Speaker: Ian Goldin, Director of the Oxford Martin School
Location: Christ Church: Christ Church Library
(A talk based on the book co-authored by Ian Goldin, Geoffrey Cameron and Meera Balarajan)
Organised as part of the Oxford Literary Festival. To book tickets, please click here.
Throughout history, migrants have fuelled the engine of human progress. Their movement has sparked innovation, spread ideas, relieved poverty, and laid the foundations for a global economy. In a world more interconnected than ever before, the number of people with the means and motivation to migrate will only increase. ‘Exceptional People’ looks at the profound advantages that such dynamics will have for countries and migrants the world over. Challenging the received wisdom that a dramatic growth in migration is undesirable, the book proposes new approaches for governance that will embrace this international mobility.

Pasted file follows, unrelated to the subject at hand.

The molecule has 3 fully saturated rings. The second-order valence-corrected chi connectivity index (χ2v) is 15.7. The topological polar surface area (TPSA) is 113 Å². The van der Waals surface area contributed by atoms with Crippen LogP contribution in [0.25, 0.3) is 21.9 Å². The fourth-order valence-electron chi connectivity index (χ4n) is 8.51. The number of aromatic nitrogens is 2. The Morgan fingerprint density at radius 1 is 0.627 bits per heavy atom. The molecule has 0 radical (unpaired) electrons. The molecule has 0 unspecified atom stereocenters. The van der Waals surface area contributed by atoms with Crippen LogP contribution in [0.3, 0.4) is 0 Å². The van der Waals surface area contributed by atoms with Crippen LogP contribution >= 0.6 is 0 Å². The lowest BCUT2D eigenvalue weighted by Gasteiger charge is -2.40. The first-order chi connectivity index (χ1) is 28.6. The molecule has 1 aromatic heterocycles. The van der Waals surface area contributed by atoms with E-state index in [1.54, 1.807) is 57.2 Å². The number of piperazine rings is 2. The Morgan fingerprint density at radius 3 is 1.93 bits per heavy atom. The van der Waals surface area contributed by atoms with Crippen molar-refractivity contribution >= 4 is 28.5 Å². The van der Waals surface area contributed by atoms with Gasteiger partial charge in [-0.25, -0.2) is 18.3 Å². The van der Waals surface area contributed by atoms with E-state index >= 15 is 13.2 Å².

‘Exceptional People’ shows that migrants in today's world connect markets, fill labour gaps, and enrich social diversity. Migration also allows individuals to escape destitution, human rights abuses, and repressive regimes. However, the book indicates that most current migration policies are based on misconceptions and fears about migration's long-term contributions and social dynamics. Future policies, for good or ill, will dramatically determine whether societies can effectively reap migration's opportunities while managing the risks of the twenty-first century.
Dr Ian Goldin is the Director of the Oxford Martin School at the University of Oxford. He was Vice President of the World Bank (2003-2006) and prior to that the Bank's Director of Development Policy (2001-2003).
'With a deep sense of what sort of creatures we humans are, this book takes us through millennia in the unending quest of people for development and discovery. It suggests that population movements have been the carriers of innovation from one region to others. It will change, if anything can, the way governments and international organizations view immigration policy,' Edmund S. Phelps, Nobel Prize-winning economist.
Other Oxford Martin School events at the Literary Festival include: